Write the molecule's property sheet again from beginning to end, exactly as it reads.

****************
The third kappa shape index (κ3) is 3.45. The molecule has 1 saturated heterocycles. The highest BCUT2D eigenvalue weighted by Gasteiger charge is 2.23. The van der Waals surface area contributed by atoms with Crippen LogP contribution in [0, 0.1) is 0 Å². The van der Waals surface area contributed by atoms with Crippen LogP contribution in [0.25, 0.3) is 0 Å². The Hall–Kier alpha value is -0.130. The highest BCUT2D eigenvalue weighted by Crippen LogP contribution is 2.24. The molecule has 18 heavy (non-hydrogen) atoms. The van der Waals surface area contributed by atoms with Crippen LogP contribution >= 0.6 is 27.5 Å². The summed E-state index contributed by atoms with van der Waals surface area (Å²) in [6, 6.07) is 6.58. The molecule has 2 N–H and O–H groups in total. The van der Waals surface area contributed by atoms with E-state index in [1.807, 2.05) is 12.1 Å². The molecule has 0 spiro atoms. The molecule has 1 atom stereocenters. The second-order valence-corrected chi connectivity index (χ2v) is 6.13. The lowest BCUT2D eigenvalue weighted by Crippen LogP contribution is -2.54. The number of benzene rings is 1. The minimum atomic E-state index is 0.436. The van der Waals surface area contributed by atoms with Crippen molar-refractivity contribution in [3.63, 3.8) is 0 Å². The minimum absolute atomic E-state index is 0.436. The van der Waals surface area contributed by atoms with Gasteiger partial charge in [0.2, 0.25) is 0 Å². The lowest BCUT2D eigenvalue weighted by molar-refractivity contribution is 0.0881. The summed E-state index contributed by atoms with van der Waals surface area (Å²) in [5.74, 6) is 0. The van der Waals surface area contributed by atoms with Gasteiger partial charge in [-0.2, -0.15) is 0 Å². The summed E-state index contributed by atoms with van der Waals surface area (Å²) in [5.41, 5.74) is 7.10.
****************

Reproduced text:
The third kappa shape index (κ3) is 3.45. The molecule has 1 saturated heterocycles. The highest BCUT2D eigenvalue weighted by Gasteiger charge is 2.23. The van der Waals surface area contributed by atoms with Crippen LogP contribution in [0, 0.1) is 0 Å². The van der Waals surface area contributed by atoms with Crippen LogP contribution in [0.25, 0.3) is 0 Å². The Hall–Kier alpha value is -0.130. The highest BCUT2D eigenvalue weighted by Crippen LogP contribution is 2.24. The molecule has 18 heavy (non-hydrogen) atoms. The van der Waals surface area contributed by atoms with Crippen LogP contribution >= 0.6 is 27.5 Å². The summed E-state index contributed by atoms with van der Waals surface area (Å²) in [6, 6.07) is 6.58. The molecule has 2 N–H and O–H groups in total. The van der Waals surface area contributed by atoms with E-state index in [1.807, 2.05) is 12.1 Å². The molecule has 0 spiro atoms. The molecule has 1 atom stereocenters. The second-order valence-corrected chi connectivity index (χ2v) is 6.13. The lowest BCUT2D eigenvalue weighted by Crippen LogP contribution is -2.54. The number of benzene rings is 1. The minimum atomic E-state index is 0.436. The van der Waals surface area contributed by atoms with Crippen molar-refractivity contribution in [3.63, 3.8) is 0 Å². The minimum absolute atomic E-state index is 0.436. The van der Waals surface area contributed by atoms with Gasteiger partial charge in [0.2, 0.25) is 0 Å². The lowest BCUT2D eigenvalue weighted by molar-refractivity contribution is 0.0881. The summed E-state index contributed by atoms with van der Waals surface area (Å²) in [5.74, 6) is 0. The van der Waals surface area contributed by atoms with Gasteiger partial charge in [-0.2, -0.15) is 0 Å². The summed E-state index contributed by atoms with van der Waals surface area (Å²) in [5.41, 5.74) is 7.10.